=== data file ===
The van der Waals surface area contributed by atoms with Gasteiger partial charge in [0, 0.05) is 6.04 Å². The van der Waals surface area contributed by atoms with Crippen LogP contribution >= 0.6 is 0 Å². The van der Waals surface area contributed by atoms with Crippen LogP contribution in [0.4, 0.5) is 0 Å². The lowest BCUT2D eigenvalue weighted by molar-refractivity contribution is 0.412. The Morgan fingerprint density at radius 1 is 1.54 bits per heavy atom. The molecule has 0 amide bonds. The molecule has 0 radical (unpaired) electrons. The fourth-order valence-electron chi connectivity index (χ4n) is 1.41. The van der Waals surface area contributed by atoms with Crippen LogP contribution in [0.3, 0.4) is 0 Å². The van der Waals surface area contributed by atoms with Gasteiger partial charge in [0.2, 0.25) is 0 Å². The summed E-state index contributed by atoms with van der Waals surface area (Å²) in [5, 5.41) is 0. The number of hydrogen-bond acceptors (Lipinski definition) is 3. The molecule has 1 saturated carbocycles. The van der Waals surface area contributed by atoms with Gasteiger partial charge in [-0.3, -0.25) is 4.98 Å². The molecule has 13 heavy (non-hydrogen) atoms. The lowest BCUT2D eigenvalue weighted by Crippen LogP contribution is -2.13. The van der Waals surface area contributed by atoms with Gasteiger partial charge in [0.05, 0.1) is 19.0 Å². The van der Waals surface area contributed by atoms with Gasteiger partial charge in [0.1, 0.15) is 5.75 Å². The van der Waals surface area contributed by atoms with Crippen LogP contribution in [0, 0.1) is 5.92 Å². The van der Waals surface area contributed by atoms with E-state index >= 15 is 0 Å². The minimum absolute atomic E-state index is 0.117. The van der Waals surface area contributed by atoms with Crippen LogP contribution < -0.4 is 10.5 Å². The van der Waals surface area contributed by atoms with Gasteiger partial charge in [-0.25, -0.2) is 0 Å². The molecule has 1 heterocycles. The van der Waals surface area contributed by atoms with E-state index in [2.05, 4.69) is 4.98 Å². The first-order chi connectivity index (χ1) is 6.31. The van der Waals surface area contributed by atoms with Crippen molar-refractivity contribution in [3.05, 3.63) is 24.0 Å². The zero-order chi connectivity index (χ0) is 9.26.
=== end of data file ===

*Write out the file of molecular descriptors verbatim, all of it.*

The van der Waals surface area contributed by atoms with Gasteiger partial charge in [0, 0.05) is 6.04 Å². The van der Waals surface area contributed by atoms with Crippen LogP contribution >= 0.6 is 0 Å². The van der Waals surface area contributed by atoms with Crippen LogP contribution in [0.4, 0.5) is 0 Å². The lowest BCUT2D eigenvalue weighted by molar-refractivity contribution is 0.412. The Morgan fingerprint density at radius 1 is 1.54 bits per heavy atom. The molecule has 0 amide bonds. The molecule has 0 radical (unpaired) electrons. The fourth-order valence-electron chi connectivity index (χ4n) is 1.41. The van der Waals surface area contributed by atoms with Crippen LogP contribution in [0.3, 0.4) is 0 Å². The van der Waals surface area contributed by atoms with Gasteiger partial charge in [0.2, 0.25) is 0 Å². The summed E-state index contributed by atoms with van der Waals surface area (Å²) in [5, 5.41) is 0. The number of hydrogen-bond acceptors (Lipinski definition) is 3. The molecule has 1 saturated carbocycles. The van der Waals surface area contributed by atoms with Gasteiger partial charge in [-0.3, -0.25) is 4.98 Å². The molecule has 13 heavy (non-hydrogen) atoms. The lowest BCUT2D eigenvalue weighted by Crippen LogP contribution is -2.13. The van der Waals surface area contributed by atoms with Gasteiger partial charge in [0.05, 0.1) is 19.0 Å². The van der Waals surface area contributed by atoms with Gasteiger partial charge in [0.1, 0.15) is 5.75 Å². The van der Waals surface area contributed by atoms with Crippen LogP contribution in [0, 0.1) is 5.92 Å². The van der Waals surface area contributed by atoms with E-state index >= 15 is 0 Å². The minimum absolute atomic E-state index is 0.117. The van der Waals surface area contributed by atoms with Crippen LogP contribution < -0.4 is 10.5 Å². The van der Waals surface area contributed by atoms with Gasteiger partial charge in [-0.25, -0.2) is 0 Å². The molecule has 1 heterocycles. The van der Waals surface area contributed by atoms with E-state index in [2.05, 4.69) is 4.98 Å². The first-order chi connectivity index (χ1) is 6.31. The van der Waals surface area contributed by atoms with Crippen molar-refractivity contribution in [3.05, 3.63) is 24.0 Å². The zero-order chi connectivity index (χ0) is 9.26.